It was on January 7, 2009, that B Ramalinga Raju, the poster boy of Hyderabad's information technology industry, confessed to forging financial records at Satyam Computer Services.
This shook the entire sector, particularly here, because Raju was credited with putting Andhra Pradesh on the global technology map. Seven years on, though the memory has faded, the scar lingers.
"The only recollection is the shocking silence that prevailed at the Satyam headquarters as we listened to news of our founder confessing to fraud. Even after seven years, the news - which shattered our lives and blurred our dreams and career prospects--haunts us," says Anand Kumar (name changed), a senior employee who has remained with the company, now Tech Mahindra.
Satyam's employees had to undergo mental trauma, job uncertainty and financial problems, after many were forced to leave.
Though the law caught up with Raju, employees feel the punishment should have been more harsh. Raju, along with eight others, was sentenced to seven years of rigorous imprisonment on April 9, 2015. The others included his brother and former managing director B Rama Raju, former chief financial officer Srinivas Vadlamani, and former PricewaterhouseCoopers auditors Subramani Gopalakrishnan and T Srinivas. Besides, Raju and his brother were also fined Rs 5 crore each, while the others were fined up to Rs 25 lakh each.
Purnanand, a former associate of Satyam, expresses his disappointment over the bail granted to Raju.
"If you ride a tiger, it is hard to get off'. Did Raju not know this? What he committed was an intentional deception and he should be put behind bars again," he says. Raju had made his confession "with deep regret and tremendous burden". "It was like riding a tiger, not knowing how to get off without being eaten," he had written in his resignation letter on January 7.
The erstwhile Satyam founder, who kept the Central Bureau of Investigation (CBI), the government machinery and the legal system on their toes, was granted bail on May 11, 2015.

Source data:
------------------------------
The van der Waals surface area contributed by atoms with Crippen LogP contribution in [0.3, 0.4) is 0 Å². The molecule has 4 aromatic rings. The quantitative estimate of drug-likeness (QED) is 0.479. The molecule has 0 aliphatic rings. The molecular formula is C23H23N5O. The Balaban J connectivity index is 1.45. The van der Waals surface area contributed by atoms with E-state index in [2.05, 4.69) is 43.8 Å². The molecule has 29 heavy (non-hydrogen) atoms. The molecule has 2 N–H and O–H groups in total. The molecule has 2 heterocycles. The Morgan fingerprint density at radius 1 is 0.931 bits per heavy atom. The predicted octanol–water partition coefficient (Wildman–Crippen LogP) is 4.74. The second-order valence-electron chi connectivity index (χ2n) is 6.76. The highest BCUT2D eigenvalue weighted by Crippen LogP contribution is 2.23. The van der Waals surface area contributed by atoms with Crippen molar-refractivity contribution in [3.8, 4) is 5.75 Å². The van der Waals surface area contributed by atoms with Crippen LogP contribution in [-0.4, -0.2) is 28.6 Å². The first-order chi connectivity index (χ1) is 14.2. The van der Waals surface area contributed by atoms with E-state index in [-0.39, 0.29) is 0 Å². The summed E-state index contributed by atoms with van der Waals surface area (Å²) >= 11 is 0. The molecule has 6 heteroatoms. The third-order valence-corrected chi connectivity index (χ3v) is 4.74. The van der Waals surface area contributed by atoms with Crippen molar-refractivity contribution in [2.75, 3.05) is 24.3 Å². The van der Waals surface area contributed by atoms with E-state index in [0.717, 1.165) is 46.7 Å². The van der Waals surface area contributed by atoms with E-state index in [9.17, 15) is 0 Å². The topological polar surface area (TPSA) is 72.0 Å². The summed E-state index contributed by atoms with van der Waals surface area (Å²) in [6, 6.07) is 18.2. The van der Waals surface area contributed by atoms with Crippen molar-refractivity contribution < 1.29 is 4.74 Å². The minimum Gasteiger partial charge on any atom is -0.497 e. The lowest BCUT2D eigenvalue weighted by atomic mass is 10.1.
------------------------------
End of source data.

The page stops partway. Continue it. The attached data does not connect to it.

The court suspended their sentence after all the nine accused furnished personal bonds of Rs 1 lakh each. Deeksha Singh, a former Satyam employee, finds it difficult to forget those days.
"The burden of the maligned brand that we had carried on our shoulders, and the humiliations and denials we received from other firms when we approached them for jobs - looking at these I think the quantum of punishment awarded to them is very small," says Singh, who is now working for a mid-sized technology company here.
Even after seven years investigators have not been able to trace the money siphoned off. People in the know say Raju and his family run a real estate business outside Andhra Pradesh and in Latin America. This could not, however, be confirmed.
Raju's daughter-in-law Sandhya Raju, had in August 2015 invested Rs 60 crore in a healthcare start-up CallHealth Services.
"The investment was made through Quark Enterprises, my holding company," she had told reporters. Sandhya Raju is the sole promoter of the start-up.
A month later, in September 2015, the Securities and Exchange Board of India had asked 10 entities linked to B Ramalinga Raju, his mother, brother and sons, to disgorge Rs 1,800 crore worth of illegal gains. How Raju and his relatives will cough up this amount remains a million-dollar question.